Recruitment fraud: Don’t spook your dream candidates this halloween

Recruitment fraud: Don’t spook your dream candidates this halloween
Viktoria Austin
Read More From Viktoria Austin
September 10, 2020 | 4 Min Read

Everyone wants their dream job. Some people get it, others think they’ve found it online… the job post looks appealing: the work promises to be exciting or challenging and the pay is generous. 

On the other side of the market, businesses want their dream candidate, easy to interview, enthusiastic, and matching all the skills needed for the job, and affordable too. 

But what happens if you found out the dream job didn’t exist – in fact, it’s a fake listing. The organization’s website has been spoofed, and the listing is a fake designed to trick the individual. Halloween season is soon – and this is one of the spookier scams. Spooky for both the organization, who faces potential reputational and financial damage, and spooky for the targeted individual, who faces a loss of personal data, and the potential for identity theft and all the cost and hassle it means.

In fact, earlier this year, the FBI issued an advisory alert, warning that cybercriminals were posting fake listings to target applicants – pointing to the severity of the threat of fake job listings. 

Recruitment fraud: How to spot when they’re faking it?

With digital recruitment technology making it easier to list fake jobs, the FBI warned, that “Criminals first spoof a legitimate company’s website by creating a domain name similar in appearance to a legitimate company. Then they post fake job openings on popular job boards that direct applicants to the spoofed sites.” 

Fake listings create problems both for victim organizations and targeted individuals. 

For the victim organization, spoof job listings affect the brand, causing reputational damage. On the individual applicant, fake jobs could potentially lead to loss of data, as was the case with the FBI advisory, whereby “cybercriminals’ emerging use of spoofed websites to harvest PII and steal money….conducting false interviews with unsuspecting applicant victims, then request PII and/or money from these individuals.” Consequently, this would “The average reported loss was nearly $3,000 per victim, in addition to the damage to the victims’ credit scores.”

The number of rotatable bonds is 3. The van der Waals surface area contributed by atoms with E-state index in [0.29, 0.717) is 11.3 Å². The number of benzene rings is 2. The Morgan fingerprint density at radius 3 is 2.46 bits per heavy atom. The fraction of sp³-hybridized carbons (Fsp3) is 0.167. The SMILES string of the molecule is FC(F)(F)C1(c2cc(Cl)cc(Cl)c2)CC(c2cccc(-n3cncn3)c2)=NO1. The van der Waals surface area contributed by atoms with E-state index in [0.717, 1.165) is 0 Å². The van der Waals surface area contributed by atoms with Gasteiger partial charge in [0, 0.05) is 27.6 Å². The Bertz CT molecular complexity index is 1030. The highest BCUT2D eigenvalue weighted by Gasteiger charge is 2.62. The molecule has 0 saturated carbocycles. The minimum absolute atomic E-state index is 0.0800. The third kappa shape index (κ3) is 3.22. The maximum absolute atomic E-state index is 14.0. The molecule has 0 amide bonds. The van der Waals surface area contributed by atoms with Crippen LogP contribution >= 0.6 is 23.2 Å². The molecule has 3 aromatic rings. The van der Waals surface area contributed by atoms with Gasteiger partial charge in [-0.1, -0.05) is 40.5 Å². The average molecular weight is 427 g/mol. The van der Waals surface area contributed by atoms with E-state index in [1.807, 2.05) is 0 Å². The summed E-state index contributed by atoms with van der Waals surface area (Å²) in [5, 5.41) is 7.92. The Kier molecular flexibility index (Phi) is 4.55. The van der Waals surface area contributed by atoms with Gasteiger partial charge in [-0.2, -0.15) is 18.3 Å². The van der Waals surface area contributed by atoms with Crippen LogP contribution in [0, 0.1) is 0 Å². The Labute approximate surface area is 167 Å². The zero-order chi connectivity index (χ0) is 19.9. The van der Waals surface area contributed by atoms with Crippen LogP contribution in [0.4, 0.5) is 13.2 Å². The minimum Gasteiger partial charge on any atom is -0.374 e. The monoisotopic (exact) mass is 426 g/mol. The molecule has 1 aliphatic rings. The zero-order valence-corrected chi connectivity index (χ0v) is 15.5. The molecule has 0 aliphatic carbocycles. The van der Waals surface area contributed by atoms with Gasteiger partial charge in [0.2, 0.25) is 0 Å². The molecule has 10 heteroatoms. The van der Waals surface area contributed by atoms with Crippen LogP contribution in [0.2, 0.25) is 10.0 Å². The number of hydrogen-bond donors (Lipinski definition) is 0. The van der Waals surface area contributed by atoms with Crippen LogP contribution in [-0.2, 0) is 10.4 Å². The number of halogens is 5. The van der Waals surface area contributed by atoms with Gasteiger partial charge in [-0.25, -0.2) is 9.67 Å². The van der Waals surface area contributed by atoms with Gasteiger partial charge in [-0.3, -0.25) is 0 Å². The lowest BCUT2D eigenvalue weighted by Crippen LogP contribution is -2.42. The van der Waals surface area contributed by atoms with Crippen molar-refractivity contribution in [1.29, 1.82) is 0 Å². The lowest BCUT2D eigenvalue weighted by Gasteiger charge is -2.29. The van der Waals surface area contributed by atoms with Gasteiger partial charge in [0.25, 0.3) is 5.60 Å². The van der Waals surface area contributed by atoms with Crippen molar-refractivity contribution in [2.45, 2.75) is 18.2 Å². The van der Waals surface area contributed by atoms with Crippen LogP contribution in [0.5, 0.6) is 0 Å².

What’s in it for the attacker?

Creating a spoof career or job listing website is a legitimate technique, and can be associated with various motivations, for example, harvesting PII, information, causing reputational and/or financial damage.

Here’s how fake recruitment listings have been leveraged in recent campaigns:

Case study: Operation Dream Job

In Operation Dream Job, Hidden Cobra, the North Korean APT group also known as “Lazarus”, posed as recruiters from prominent defense and aerospace companies and used job offers to gain access to victims.  Other social engineering efforts included the creation of fake LinkedIn profiles, sending emails to the target’s personal email addresses, and maintaining correspondence with the target over the phone and WhatsApp. The attack ultimately allowed Hidden Cobra to obtain information on their victims’ activity and financial affairs. 

Separately, the North Korean APT group conducted a campaign that used a spear-phishing email with recruitment opportunities at defense contractors as a lure. The emails contained malicious attachments with macros that were executed allowing for infection of victim networks. Victims were allegedly also targeted via social media. 

How to combat fake job listings: SearchLight Phishing Detection

Digital Shadows SearchLight can help organizations detect recruitment spoof or phishing domains. Using advanced configuration tools, organizations can align the brands associated with phishing scams – which allows for greater accuracy in detection. 

SearchLight Phishing Detection

Combined with near real-time scanning, organizations can detect the spoofs, ascertain the risk and remediate immediately, with built-in takedown offerings or advanced managed takedown service, which focus on continued persistence and expertise to remove the threat. 

Learn more about SearchLight’s domain monitoring here

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